Issue: Construction Manager at Risk’s right to rely on drawings and specifications furnished by Owner, under implied warranty of design. Coghlin Electrical Contractors, Inc. v. Gilbane Building Company. Supreme Judicial Court of Massachusetts (2015).
Summary: Gilbane was the construction manager at risk (CMAR) on a public hospital project. Coghlin Electrical was a subcontractor to Gilbane. According to Coghlin, errors and omissions in the design furnished by the public owner (and prepared by an A/E firm) were a primary cause for labor increases of 49% for the electrical work. Gilbane ultimately pursued recovery from the owner for the losses incurred by the subcontractor.
In traditional design-‐bid-‐build construction, the owner presents the contractor with a completed set of drawings and specifications, and impliedly warrants that design against defects. As stated nearly a century ago in United States v. Spearin, “if the contractor is bound to build according to plans and specifications prepared by the owner, the contractor will not be responsible for defects” in the design. In the CMAR project delivery system, however, the CMAR typically has responsibilities with respect to the design, while the A/E is still preparing it. During the design phase, a CMAR typically provides advice, consultation, and commentary regarding the design, and may influence the final design. In this case, the public owner argued that the CMAR’s involvement during the design eliminated the CMAR’s ability to benefit from an implied warranty of the design. The trial court agreed with the owner’s position, finding that the CMAR method entails “material changes in the roles and responsibilities” of the parties, and that as a result the owner did not impliedly warrant the design to the CMAR.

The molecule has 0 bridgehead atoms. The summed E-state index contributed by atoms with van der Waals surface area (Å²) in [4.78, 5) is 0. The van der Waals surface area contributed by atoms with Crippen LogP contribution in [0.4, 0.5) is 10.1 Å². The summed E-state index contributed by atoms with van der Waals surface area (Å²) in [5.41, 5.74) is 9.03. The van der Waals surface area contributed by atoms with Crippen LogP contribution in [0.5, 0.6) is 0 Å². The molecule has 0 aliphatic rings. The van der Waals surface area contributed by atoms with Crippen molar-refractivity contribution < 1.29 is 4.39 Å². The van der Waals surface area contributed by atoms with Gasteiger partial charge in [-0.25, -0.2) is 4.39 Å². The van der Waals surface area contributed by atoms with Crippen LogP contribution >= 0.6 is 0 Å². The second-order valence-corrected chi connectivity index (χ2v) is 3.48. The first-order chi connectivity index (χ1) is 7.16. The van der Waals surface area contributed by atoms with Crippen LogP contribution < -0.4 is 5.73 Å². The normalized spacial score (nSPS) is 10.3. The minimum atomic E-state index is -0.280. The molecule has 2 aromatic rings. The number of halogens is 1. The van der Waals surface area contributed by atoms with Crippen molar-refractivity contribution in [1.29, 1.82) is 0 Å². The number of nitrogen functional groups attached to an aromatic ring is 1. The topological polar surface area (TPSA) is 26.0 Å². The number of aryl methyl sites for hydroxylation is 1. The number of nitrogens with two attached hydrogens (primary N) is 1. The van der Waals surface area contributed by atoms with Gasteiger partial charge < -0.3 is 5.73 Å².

Decision: The Massachusetts Supreme Judicial Court reversed the lower court decision, holding that the owner continues to impliedly warrant the design under CMAR. The court reasoned that despite CMAR consultation during the design, the owner (and the owner’s A/E) ultimately control the design. Mere consultation should not make the CMAR a “guarantor” against all design defects.
Despite this general support for the implied warranty of design in the CMAR setting, the court did hold that the scope of the implied warranty is somewhat reduced in CMAR. In limiting the scope of the implied warranty, the court noted that even under the law applicable to implied warranty of design in a traditional setting, the warranty is not absolute: the contractor’s reliance on the design must be given in good faith, essentially meaning that a contractor may not ignore obvious omissions or errors in the design. In a CMAR situation, the court held that there must be good faith reliance on the design and the CM must act “reasonably” in light of its own “design responsibilities.” According to the decision, the greater the CMAR’s design responsibilities in the contract, the greater the burden on the CMAR to show that its reliance was in good faith and reasonable.
Comment: A CM is not a design professional and should not have genuine “design responsibilities.” Most of the design-‐related duties under the Gilbane CMAR contract are similar to those required of the contractor under standard general conditions such as EJCDC® C-‐700—for example, careful review of the design, comparison of the design to field conditions, and reporting of obvious errors or inconsistencies. The difference is that the CM begins its design-‐related tasks before the design is completed, at a point when the CM input can make a greater impact (and in some cases before a final construction price or GMP is established). In addition, the CM looks for the potential impact of the design on construction costs, and constructability. But it is important to recognize that a CM is not qualified to apply engineering expertise to a review of the design. A CM’s review of the design is not a peer review. A CM contract should be explicit in emphasizing the two very different roles played by the A/E and the CM, and in fact the Gilbane contract had some good clauses in that regard (for example, a statement that the CMAR shall make recommendations about the design relating to “construction feasibility, schedules, cost or quality…without, however, assuming the [A/E’s] responsibility for design.”)
The “limits” that the Massachusetts decision places on the scope of the implied warranty in CMAR appear to be reasonable and unremarkable. Essentially, if a CM’s consultations regarding design result in exposure of a possible defect or similar issue, the issue should be confronted and addressed at that point, for the good of the project. If the CM raises an issue and the A/E and Owner choose to ignore it, the implied warranty should apply.